Jeremy Miles MS, Minister for Education and Welsh Language
The Recruit, Recover and Raise Standards (RRRS) funding programme was launched in 2020 in response to the Covid 19 pandemic. It provides all schools and settings delivering funded nursery education with additional staffing capacity to ensure the impacts of the pandemic on the learning and well-being outcomes of children and young people could be identified early and appropriate mitigating actions put in place. This has been particularly important for our most disadvantaged and vulnerable pupils who were more adversely affected.
Since 2020 £165.5million of RRRS funding has been distributed to schools and early years settings - £59.1million in 2020-21, £68.9million in 2021-22 and £37.5million in 2022-23. In this financial year (2023-24) £37.5 million will be distributed to schools and settings delivering funded nursery education and in 2024-25 a further £28.5million will be made available.
Within the Welsh Government’s Renew and Reform Plan children in the early years (up to the age of 7) were also identified as a cohort of learners requiring extra support. Additional funding of £10m was provided through the Education Improvement Grant in 2021-22 to strengthen the delivery of early education, particularly to ensure children’s emotional, physical and learning needs are met. A further £3m was provided to wider childcare settings, including childminders, that do not provide nursery education but are expected (as outlined in the National Minimum Standards) to understand and apply the pedagogical principles of early education in their provision.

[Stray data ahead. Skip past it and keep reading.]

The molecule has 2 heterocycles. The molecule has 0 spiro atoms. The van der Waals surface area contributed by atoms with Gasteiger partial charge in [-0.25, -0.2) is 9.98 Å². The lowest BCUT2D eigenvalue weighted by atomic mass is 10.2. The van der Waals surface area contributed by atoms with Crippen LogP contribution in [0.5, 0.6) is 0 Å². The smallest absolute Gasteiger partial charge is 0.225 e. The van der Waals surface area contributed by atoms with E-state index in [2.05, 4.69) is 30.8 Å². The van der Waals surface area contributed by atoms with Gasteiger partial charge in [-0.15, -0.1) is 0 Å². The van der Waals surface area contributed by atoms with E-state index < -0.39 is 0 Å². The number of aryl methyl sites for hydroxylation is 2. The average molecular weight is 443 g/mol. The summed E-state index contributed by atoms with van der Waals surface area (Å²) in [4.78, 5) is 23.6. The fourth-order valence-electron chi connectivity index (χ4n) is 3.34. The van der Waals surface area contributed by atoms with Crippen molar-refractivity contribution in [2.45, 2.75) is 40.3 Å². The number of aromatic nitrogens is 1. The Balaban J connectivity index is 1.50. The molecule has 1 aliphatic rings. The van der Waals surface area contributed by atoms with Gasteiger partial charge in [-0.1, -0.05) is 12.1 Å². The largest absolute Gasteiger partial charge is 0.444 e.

In October 2021, Miller Research UK were appointed to undertake an in-depth evaluation of the RRRS and Early Years programmes. The evaluation explored how schools and early years settings have used their funding, the impact the funding has had, and continues to have, on children and young people and the approaches s that are proving to be the most effective and sustainable.
I welcome the publication on 3 May 2023 of Miller Research UK’s report ‘Evaluation of Recruit, Recover, and Raise Standards & Early Years Programmes’. The findings of the report are extremely positive and the report concludes that the funding programmes has been critically important in addressing the impacts of the pandemic, by trusting our headteachers across Wales to make the funding decisions that are the best for their children and young people.
A recent IFS report found that Wales had the highest level of Covid recovery school funding – more than double than that spent per pupil in England and in Scotland. The Miller Research report now indicates that this money was well spent and is expected to have a lasting impact on our pupils and how our schools and settings operate.
It is estimated that 2,452 full time equivalent (FTE) additional staff have been appointed through the RRRS programme. Of this increased capacity, 62.2 percent are support staff and 29.9 per cent are teachers. On average each school has gained 1.05 FTE support staff member, and a 0.5 FTE teacher. This exceeds our Programme for Government target of providing 1,800 FTE additional staff to schools through Covid recovery funding.
The report reinforces the need to provide ongoing, additional financial support to schools and early years settings as the impacts of the pandemic continue to be felt, particularly in relation to children and young people’s well-being outcomes. The recommendations have already informed revisions to the RRRS funding formula for the 2023-24 financial year in relation to rural schools and small schools to enable them to better meet the specific needs of their children and young people and fulfil the requirements of the RRRS terms and conditions more effectively.
The report highlights the important role funding has played in addressing speech, language and communication and well-being to support development in the early years. It also recognised the benefits of adopting holistic, child centred strategies for our younger learners.
I welcome the recommendations within the evaluation report which will be taken forward collaboratively by Welsh Government in partnership with key stakeholders. I would like to thank Miller Research UK and all those who participated in the evaluation. The recommendations will ensure that we are able to continue to provide the best support to our children and young people as they continue to recover from the ongoing impacts of the Covid 19 pandemic.